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Binance attempted to generate some publicity on Wednesday by announcing that their hashtag emojis were back!

The company tweeted an updated emoji as a branded hashtag for #Binance, #BNB and #BitcoinButton.

This new hashtag emoji (see image below) would appear whenever someone tweeted one of these preselected hashtags; however, users everywhere were surprised the cryptocurrency exchange didn’t notice the emoji’s resemblance to the symbol of the Nazi party. 

At first, Binance appeared to be commemorating the launch of this updated emoji; however, after many users pointed out that the new logo resembled a swastika, the company quickly removed the design, and announced their embarrassment.

“Well that was obviously really embarrassing,” Binance tweeted this afternoon. “We’re not sure how that emoji got through several layers of review without anyone noticing, but we immediately flagged the issue, pulled it down, and the new emoji design is being rolled out as we speak.”

Indeed, Binance has removed the new hashtag emoji, and the original hashtag emoji, which matches their profile photo, is now being used again whenever you type in any of the Binance hashtags.

It’s unclear if this was an intended joke or if their concern was serious, and there’s no record of the following tweet, which Bitcoin News attempted to verify.

Regardless, Twitter users have been reacting to the emoji with a mixture of shock and disgust, and many are incredulous that this happened on Adolf Hitler’s birthday.

Bitcoin news reached out to Binance to find out: what made Binance decide to change the Twitter emoji at this point in time? 

After all, their original Twitter emoji for Binance matched their actual profile photo; and even though they incorporated their profile photo / logo into the new emoji, it was hard to interpret, and clearly different.

We asked representatives from Binance: why would Binance want your Twitter emoji to be different from your profile photo logo?

It certainly seems that their profile photo on Twitter was intended to remain different and separate from their hashtag emoji, and from a communications standpoint, it’s curious: what was the marketing intent behind that decision?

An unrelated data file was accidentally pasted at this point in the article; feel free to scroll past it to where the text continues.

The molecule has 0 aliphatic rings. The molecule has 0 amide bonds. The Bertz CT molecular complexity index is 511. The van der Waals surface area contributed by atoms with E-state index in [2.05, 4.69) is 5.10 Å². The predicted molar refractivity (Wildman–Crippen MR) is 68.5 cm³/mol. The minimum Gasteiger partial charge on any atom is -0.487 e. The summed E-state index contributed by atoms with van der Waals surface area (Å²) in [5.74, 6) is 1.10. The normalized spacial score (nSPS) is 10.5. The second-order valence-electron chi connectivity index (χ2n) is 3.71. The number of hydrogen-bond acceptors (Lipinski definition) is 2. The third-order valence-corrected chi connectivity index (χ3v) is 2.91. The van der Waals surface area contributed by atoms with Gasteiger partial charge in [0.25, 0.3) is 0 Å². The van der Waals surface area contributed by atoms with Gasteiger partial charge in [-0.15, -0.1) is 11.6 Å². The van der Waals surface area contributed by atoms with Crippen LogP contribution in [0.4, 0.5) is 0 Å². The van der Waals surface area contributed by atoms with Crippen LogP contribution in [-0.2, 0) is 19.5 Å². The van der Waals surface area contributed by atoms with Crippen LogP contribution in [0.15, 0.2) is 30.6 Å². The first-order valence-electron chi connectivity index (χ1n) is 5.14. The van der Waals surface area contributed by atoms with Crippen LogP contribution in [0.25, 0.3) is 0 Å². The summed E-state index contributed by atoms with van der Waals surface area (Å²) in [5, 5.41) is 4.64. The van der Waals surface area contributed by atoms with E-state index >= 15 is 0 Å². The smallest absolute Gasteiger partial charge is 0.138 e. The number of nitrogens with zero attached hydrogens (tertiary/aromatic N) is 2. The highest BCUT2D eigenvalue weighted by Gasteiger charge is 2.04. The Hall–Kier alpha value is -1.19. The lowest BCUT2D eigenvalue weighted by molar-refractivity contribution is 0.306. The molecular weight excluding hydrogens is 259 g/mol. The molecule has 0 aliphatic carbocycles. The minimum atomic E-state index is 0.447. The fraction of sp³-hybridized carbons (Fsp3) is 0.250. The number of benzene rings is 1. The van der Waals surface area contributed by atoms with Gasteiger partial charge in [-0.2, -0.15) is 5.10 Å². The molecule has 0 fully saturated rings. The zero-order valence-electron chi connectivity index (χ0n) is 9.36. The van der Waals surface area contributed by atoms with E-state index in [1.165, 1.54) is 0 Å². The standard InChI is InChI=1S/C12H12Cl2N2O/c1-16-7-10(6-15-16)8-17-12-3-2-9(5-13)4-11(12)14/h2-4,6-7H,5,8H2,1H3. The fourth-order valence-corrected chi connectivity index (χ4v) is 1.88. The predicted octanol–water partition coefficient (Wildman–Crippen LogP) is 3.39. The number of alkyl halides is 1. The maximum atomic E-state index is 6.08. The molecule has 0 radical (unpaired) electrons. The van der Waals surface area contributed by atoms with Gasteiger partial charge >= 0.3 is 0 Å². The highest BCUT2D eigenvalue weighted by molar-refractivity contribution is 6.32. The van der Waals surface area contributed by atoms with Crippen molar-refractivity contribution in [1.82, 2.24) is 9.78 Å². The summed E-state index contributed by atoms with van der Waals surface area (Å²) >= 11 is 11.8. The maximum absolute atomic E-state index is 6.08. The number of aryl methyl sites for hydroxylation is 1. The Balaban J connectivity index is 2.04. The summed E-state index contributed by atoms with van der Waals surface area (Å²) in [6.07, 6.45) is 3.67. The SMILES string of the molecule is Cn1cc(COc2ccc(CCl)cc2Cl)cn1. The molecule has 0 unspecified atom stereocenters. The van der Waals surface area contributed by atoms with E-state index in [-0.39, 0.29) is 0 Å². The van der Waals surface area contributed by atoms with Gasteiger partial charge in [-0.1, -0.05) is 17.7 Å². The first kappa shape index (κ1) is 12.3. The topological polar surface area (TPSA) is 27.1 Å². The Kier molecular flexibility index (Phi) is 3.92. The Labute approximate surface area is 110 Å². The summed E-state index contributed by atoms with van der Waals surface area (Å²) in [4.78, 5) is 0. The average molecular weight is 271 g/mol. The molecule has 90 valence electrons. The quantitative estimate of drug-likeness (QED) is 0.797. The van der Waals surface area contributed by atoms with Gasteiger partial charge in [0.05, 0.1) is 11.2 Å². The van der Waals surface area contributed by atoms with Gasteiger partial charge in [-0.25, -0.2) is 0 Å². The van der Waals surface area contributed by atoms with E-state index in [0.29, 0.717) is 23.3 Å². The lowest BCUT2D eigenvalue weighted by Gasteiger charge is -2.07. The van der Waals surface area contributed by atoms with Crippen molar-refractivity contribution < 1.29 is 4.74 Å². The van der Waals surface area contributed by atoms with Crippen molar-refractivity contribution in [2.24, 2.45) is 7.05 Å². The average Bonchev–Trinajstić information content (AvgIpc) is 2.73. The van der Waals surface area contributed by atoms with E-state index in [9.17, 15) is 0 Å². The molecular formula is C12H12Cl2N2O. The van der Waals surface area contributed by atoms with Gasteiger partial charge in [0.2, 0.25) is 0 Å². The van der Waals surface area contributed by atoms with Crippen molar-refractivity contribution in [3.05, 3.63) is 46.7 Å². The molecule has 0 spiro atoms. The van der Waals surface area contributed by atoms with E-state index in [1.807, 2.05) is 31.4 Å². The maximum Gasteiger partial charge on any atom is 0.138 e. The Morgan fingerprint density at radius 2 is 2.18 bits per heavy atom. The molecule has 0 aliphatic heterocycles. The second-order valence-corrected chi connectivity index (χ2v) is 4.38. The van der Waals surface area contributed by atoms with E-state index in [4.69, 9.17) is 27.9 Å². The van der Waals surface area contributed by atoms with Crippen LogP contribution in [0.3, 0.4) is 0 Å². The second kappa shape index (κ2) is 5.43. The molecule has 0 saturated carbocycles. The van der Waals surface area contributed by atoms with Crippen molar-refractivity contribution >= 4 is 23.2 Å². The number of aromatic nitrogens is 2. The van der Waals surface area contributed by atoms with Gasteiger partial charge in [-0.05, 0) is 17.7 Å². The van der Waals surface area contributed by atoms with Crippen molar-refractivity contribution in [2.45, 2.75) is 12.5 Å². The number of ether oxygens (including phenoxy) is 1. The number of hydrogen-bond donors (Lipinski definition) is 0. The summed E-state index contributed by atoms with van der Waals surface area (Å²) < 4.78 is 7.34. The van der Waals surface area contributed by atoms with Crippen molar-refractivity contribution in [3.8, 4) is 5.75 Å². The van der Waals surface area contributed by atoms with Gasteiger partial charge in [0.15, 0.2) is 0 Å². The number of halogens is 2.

Hashflags

It’s been documented that Twitter allows brands to add custom emojis next to hashtags as a marketing benefit for brands and revenue stream for the platform.

Twitter has charged companies a hefty price tag for these so-called “hashflags,” which are commonly used for holidays or large events, like the Super Bowl, to help companies differentiate their brands and to create a buzz amongst consumers. 

According to some reports, companies have paid up to $1 million in order to get their branded emoji hashflags to be displayed for a limited time. 

Some examples of famous hashtag emojis are:

  •  #PokemonLetsGo, purchased in late 2018
  • #Coca-Cola, used during a marketing campaign in 2015
  • #PepsiHalftime, which displayed a Pepsi can during the Super Bowl in 2016

Typically, these promotions are temporary, and disappear at the end of the marketing campaign.

Although, recently, this hasn’t been entirely true for all things; especially, that is, Bitcoin and cryptocurrencies.

In February 2020, Twitter activated a new bitcoin-branded hashtag, with founder Jack Dorsey calling for it to become part of the universal web standard. Since that time, Twitter has automatically displayed the bitcoin symbol as an emoji after #bitcoin or #btc.

Now, because Bitcoin is decentralized, it is worth acknowledging that this was, most likely, granted by Twitter to the Bitcoin community for free—although, this has not been confirmed by Bitcoin News.

Then, in June 2020, after payments platform Crypto.com’s token, “Cronos,” became the second cryptocurrency to be allowed a permanent hashflag on Twitter, the community was filled with chattered speculation to learn if another cryptocurrency would be granted permission to display a branded hashtag emoji on one of the world’s most popular social media platforms.

Rumors began circulating that, potentially, Ethereum or Tron might be next to receive their own hashtag emojis, but in July 2020, it was announced that Binance had secured a deal with Twitter to receive it’s very own hashtag emoji.

At the time, Binance commended the launch of its original hashtag emoji by making the announcement on its various Twitter accounts, similar to its announcement on Wednesday—and, even back in June 2020, when first announced, the crypto-Twitter community did not seem pleased about the Binance hashflag; many pointed out that it was obvious that Binance paid a large sum of money for the emoji in terms of ad-spend, which rendered the achievement worthless in terms of increasing Binance’s popularity—now, they are back to using the original hashtag emoji after the botched unveiling today, which resembled a swastika.

More Announcements Have Followed

Ignoring the hashtag emoji image itself, and focusing attention on the messaging in the tweets posted by Binance and its executives today, perhaps this hashtag announcement was intended to be part of a larger announcement; but instead, maybe they were sidetracked by the backlash, and, perhaps they had to pivot away from the announcement to perform damage control.

This is, of course, speculation, but it certainly appears as if Binance is still attempting to  make some sort of announcement as recently as Thursday.

Binance had yet to respond at the time this article was published.

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